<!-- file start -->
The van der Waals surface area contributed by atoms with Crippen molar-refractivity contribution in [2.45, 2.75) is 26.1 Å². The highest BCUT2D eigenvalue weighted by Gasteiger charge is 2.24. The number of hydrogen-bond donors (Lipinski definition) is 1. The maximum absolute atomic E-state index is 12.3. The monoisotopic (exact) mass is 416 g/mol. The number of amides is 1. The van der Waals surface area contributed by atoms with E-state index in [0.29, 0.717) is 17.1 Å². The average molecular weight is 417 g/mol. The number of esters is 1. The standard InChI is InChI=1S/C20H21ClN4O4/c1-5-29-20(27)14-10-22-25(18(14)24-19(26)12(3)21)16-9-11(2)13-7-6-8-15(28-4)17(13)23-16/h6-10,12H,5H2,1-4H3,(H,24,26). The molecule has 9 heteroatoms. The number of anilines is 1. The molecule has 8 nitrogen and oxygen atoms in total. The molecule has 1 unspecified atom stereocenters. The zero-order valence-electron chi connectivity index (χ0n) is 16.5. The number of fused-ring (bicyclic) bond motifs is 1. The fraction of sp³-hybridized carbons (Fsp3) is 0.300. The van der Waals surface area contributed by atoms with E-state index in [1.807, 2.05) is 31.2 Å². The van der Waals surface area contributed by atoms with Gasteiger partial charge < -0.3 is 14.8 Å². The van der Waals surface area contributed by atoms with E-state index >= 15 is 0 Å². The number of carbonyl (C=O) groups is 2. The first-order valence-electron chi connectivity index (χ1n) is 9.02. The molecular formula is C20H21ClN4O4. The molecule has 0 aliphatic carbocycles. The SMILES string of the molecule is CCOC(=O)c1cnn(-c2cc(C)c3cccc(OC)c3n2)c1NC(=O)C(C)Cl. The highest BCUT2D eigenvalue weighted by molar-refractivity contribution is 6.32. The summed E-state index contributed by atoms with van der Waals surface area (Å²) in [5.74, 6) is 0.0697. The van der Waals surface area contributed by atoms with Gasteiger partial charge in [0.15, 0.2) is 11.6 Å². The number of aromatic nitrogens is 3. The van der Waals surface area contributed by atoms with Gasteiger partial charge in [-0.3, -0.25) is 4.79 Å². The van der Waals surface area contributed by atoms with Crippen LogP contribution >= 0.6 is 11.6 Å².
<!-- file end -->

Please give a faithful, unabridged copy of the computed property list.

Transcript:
The van der Waals surface area contributed by atoms with Crippen molar-refractivity contribution in [2.45, 2.75) is 26.1 Å². The highest BCUT2D eigenvalue weighted by Gasteiger charge is 2.24. The number of hydrogen-bond donors (Lipinski definition) is 1. The maximum absolute atomic E-state index is 12.3. The monoisotopic (exact) mass is 416 g/mol. The number of amides is 1. The van der Waals surface area contributed by atoms with E-state index in [0.29, 0.717) is 17.1 Å². The average molecular weight is 417 g/mol. The number of esters is 1. The standard InChI is InChI=1S/C20H21ClN4O4/c1-5-29-20(27)14-10-22-25(18(14)24-19(26)12(3)21)16-9-11(2)13-7-6-8-15(28-4)17(13)23-16/h6-10,12H,5H2,1-4H3,(H,24,26). The molecule has 9 heteroatoms. The number of anilines is 1. The molecule has 8 nitrogen and oxygen atoms in total. The molecule has 1 unspecified atom stereocenters. The zero-order valence-electron chi connectivity index (χ0n) is 16.5. The number of fused-ring (bicyclic) bond motifs is 1. The fraction of sp³-hybridized carbons (Fsp3) is 0.300. The van der Waals surface area contributed by atoms with E-state index in [1.807, 2.05) is 31.2 Å². The van der Waals surface area contributed by atoms with Gasteiger partial charge < -0.3 is 14.8 Å². The van der Waals surface area contributed by atoms with E-state index >= 15 is 0 Å². The number of carbonyl (C=O) groups is 2. The first-order valence-electron chi connectivity index (χ1n) is 9.02. The molecular formula is C20H21ClN4O4. The molecule has 0 aliphatic carbocycles. The SMILES string of the molecule is CCOC(=O)c1cnn(-c2cc(C)c3cccc(OC)c3n2)c1NC(=O)C(C)Cl. The highest BCUT2D eigenvalue weighted by molar-refractivity contribution is 6.32. The summed E-state index contributed by atoms with van der Waals surface area (Å²) in [5.74, 6) is 0.0697. The van der Waals surface area contributed by atoms with Gasteiger partial charge in [0.15, 0.2) is 11.6 Å². The number of aromatic nitrogens is 3. The van der Waals surface area contributed by atoms with Gasteiger partial charge in [-0.3, -0.25) is 4.79 Å². The van der Waals surface area contributed by atoms with Crippen LogP contribution >= 0.6 is 11.6 Å².